Research by Author and Art History Professor "Emerita" Alessandra Comini Honored by Egon Schiele Museum in Tulln, Austria
Comini’s in-depth work on Expressionist artist Egon Schiele key part of new exhibit
Alessandra Comini, center, with Johanna Miki-Leitner, governor of Lower Austria, left, and Christian Bauer, curator of the Egon Schiele Museum Tulln. The plaque, written in German, translates to: “... The golden honor of merit for services to the state of Lower Austria, awarded April 6, 2018 ... to Dr. Alessandra Comini.” This is the second time Comini has received a service award from Austria for her research and work on artist Egon Schiele. Photo by NLK Pfeiffer, courtesy of the Egon Schiele Museum Tulln.
The life of Expressionist artist Egon Schiele (1890-1918) is explored in depth in a new exhibit at the Egon Schiele Museum in Tulln, Austria, featuring research by SMU Meadows Distinguished Professor of Art History Emerita Alessandra Comini.
Comini’s contributions to the “Egon Schiele Private: A Biographical Approach” exhibit include six video monitor stations where visitors can learn about the life of Schiele, based on taped interviews she conducted with Schiele’s two sisters and sister-in-law 49 years after his death. The presentations, which use actors to represent Comini and the Schiele relatives, use Comini’s original interview recordings from 1967.
According to a 2011 article by William Boyd in The Guardian, Schiele’s paintings of candid and erotic nudes shocked 20th-century Vienna. The artistic talent shown by Schiele, a protégé of Gustav Klimt, was thought of as exceptional by many of his time. Others found his art to be obscene. In 1912 he was arrested on public immorality charges and spent 24 days in jail. On October 31, 1918, Schiele died from the Spanish flu at age 28, after which his art receded into the background for decades before interest in his work returned in the 1970s.
“Schiele, because of his extraordinary talent and unreserved depiction of sexuality, speaks to each new generation as they question the meaning of life and its secrets,” says Comini. “He broke away from the elegant style of art nouveau practiced by his mentor Gustav Klimt, and worked in a terse, angular style that did away with façade and penetrated into the psyche. Moving from the environmental to the existential, he thus mirrored what was happening in music, literature, dance and architecture in Freud’s Vienna.”
The State of Lower Austria honored Comini with a gold medal and service award on the opening day of the “Egon Schiele Private” exhibit at the new Schiele Museum in Tulln in April. It was the second time she received a service award from Austria for her work on Schiele. In 1990 the Republic of Austria gave Comini a similar service-to-the-nation award for her research, which included her 1963 discovery of the location of Schiele’s unknown, forgotten Neulengbach prison cell.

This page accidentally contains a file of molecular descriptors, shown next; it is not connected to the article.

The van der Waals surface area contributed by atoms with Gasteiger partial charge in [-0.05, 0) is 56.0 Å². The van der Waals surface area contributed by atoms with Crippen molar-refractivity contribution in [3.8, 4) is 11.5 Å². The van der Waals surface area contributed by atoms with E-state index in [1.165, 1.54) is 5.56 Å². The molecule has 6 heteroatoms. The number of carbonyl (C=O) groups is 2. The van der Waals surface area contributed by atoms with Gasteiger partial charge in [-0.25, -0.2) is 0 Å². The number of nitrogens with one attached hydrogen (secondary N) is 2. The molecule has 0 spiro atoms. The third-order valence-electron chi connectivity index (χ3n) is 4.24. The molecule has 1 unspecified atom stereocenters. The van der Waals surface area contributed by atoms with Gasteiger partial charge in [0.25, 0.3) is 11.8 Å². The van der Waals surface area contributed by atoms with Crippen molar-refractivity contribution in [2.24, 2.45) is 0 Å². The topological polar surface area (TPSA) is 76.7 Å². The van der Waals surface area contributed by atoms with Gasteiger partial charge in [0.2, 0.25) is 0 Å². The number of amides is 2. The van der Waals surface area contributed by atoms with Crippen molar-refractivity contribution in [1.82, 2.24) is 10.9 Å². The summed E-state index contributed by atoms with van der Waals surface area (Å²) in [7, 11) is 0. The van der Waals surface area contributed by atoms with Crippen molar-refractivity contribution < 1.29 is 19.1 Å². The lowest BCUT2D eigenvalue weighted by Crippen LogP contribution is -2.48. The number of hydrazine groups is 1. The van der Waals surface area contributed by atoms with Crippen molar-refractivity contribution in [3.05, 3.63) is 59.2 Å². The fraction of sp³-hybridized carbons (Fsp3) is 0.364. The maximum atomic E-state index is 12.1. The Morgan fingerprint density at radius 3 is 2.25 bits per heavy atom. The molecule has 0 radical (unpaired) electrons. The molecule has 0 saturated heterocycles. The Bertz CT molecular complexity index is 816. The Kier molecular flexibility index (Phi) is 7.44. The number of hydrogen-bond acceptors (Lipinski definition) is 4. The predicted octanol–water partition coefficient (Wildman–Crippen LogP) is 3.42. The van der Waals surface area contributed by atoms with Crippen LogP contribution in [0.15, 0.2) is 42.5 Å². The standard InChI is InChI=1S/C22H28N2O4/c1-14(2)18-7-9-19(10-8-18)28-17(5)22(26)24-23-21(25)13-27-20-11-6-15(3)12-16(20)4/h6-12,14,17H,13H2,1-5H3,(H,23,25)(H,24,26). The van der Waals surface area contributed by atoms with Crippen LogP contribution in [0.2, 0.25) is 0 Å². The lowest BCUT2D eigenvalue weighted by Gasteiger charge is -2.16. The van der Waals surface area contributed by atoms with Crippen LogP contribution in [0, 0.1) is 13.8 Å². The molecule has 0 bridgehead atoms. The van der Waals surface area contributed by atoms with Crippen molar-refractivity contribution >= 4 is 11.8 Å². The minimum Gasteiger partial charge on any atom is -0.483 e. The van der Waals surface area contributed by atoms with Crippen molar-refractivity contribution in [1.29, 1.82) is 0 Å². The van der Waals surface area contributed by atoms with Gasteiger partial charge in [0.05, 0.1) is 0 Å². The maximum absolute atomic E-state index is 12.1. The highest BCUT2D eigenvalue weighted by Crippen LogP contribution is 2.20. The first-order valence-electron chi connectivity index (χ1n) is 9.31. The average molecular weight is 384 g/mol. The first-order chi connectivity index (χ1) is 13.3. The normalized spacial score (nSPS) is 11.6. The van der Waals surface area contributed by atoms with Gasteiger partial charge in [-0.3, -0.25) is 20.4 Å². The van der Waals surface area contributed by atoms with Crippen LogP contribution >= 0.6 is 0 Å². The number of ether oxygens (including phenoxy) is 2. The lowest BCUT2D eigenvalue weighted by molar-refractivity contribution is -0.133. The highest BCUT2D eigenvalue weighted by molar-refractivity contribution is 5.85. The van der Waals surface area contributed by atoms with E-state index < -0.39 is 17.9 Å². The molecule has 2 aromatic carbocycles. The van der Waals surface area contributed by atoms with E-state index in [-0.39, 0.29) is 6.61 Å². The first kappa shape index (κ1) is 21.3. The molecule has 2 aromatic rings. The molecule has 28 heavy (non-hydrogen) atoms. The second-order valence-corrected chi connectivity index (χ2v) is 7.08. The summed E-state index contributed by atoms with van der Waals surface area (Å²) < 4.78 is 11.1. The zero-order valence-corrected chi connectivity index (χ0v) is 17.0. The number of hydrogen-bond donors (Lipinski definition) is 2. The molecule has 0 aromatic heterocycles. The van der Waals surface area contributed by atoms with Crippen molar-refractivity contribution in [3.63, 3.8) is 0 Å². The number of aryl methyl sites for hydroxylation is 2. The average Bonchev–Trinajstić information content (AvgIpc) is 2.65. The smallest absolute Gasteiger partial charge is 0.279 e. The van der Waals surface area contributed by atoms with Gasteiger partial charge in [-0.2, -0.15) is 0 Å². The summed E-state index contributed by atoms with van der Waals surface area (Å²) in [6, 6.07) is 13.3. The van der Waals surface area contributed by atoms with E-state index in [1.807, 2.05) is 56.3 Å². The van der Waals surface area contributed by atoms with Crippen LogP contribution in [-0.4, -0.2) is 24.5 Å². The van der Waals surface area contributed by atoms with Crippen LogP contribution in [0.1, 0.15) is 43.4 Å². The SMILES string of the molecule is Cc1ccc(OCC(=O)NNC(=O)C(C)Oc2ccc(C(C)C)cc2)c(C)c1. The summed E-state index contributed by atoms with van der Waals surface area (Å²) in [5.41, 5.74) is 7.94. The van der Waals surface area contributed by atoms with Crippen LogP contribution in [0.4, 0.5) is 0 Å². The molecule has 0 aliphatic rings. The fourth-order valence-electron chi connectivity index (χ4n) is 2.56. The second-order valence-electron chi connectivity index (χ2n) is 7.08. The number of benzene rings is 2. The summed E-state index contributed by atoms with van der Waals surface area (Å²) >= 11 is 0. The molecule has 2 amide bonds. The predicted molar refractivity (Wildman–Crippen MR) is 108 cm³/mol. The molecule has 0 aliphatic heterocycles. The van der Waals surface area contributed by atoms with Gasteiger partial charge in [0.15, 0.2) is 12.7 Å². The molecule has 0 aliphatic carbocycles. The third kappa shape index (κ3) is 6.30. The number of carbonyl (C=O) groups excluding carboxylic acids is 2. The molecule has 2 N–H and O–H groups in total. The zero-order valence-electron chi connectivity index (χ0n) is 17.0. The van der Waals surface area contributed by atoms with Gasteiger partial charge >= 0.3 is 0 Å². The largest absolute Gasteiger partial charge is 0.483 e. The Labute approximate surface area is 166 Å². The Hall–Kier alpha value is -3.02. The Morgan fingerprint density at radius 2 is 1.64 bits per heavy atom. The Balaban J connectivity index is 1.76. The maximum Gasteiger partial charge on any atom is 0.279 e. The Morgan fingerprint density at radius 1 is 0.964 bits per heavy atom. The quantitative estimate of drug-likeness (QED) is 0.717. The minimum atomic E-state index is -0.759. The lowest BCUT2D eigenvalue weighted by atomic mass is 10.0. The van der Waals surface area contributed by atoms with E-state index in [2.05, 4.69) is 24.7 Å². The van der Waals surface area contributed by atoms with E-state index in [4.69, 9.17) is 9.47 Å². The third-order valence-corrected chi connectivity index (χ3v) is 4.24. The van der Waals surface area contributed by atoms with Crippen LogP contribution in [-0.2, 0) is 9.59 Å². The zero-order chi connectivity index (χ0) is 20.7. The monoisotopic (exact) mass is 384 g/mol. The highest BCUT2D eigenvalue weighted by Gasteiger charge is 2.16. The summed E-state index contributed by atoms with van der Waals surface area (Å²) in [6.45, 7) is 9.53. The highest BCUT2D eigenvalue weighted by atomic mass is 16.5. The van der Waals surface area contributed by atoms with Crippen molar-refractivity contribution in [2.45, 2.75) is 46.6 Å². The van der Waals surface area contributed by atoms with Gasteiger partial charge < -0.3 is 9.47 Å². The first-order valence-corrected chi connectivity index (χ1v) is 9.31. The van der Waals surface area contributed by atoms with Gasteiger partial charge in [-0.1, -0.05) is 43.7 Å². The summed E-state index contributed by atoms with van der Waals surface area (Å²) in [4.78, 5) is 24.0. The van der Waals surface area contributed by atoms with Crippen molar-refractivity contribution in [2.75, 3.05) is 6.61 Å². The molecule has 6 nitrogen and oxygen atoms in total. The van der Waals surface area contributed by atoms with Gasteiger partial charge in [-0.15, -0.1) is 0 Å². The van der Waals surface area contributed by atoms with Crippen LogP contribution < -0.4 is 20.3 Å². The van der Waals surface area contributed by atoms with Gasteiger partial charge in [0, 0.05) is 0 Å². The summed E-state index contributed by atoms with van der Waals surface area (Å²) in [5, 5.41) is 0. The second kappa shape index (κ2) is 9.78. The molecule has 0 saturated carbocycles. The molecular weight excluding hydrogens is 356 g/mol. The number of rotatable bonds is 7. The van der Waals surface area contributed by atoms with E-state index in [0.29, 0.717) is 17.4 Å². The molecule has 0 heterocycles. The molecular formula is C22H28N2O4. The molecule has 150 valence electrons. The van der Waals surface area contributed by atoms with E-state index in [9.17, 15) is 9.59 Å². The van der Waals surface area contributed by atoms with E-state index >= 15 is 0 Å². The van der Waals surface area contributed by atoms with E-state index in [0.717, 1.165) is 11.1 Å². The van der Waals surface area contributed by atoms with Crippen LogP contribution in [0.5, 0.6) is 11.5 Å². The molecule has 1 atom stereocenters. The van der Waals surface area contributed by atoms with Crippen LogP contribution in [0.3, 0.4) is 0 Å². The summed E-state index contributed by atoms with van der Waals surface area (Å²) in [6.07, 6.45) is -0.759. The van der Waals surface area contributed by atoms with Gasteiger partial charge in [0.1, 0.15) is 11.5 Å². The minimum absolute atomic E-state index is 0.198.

Schiele’s work can also be seen in four additional museums including the Egon Schiele Museum in Neulengbach, and in the Leopold, Belvedere and Albertina museums in Vienna.
“This speaks to the preservation of one of Austria’s truly great artists on whom there are novels, movies and even ballets,” says Comini.
Museum visitors in front of one of the video displays about the life of Schiele. Photo by Martina Siebenhandl, courtesy of the Egon Schiele Museum Tulln.
About Alessandra Comini
Alessandra Comini, SMU University Distinguished Professor of Art History Emerita, has published eight scholarly books and numerous reviews, essays and articles for national and international publications. She was awarded the Grand Cross of Honor by the Republic of Austria for her work on Germanic art and music in 1990 and the Golden Honor of Merit for Services to the State of Lower Austria in 2018. She has contributed chapters to a wide variety of specialist books while authoring a number of exhibition catalogues and opera booklets. Comini also offers several illustrated lectures, many of which have been commissioned by institutions such as The Guggenheim Museum, Metropolitan Museum, American Musicological Society and Curtis Institute of Music, among others. Her work has been translated into French, German, Italian, Spanish, Dutch and Swedish. In 2014 she began writing the Megan Crispi series of art history murder mystery books, including The Schiele Slaughters, The Kokoschka Capers, The Munch Murders and The Kandinsky Conundrum, among other titles.
“Egon Schiele Private: A Biographical Approach” opened on April 7 and will run through November 11, 2018 at the Egon Schiele Museum Tulln, in Tulln, Austria.
Read more about Alessandra Comini, the SMU Meadows Art History Department, and the Egon Schiele Museum Tulln.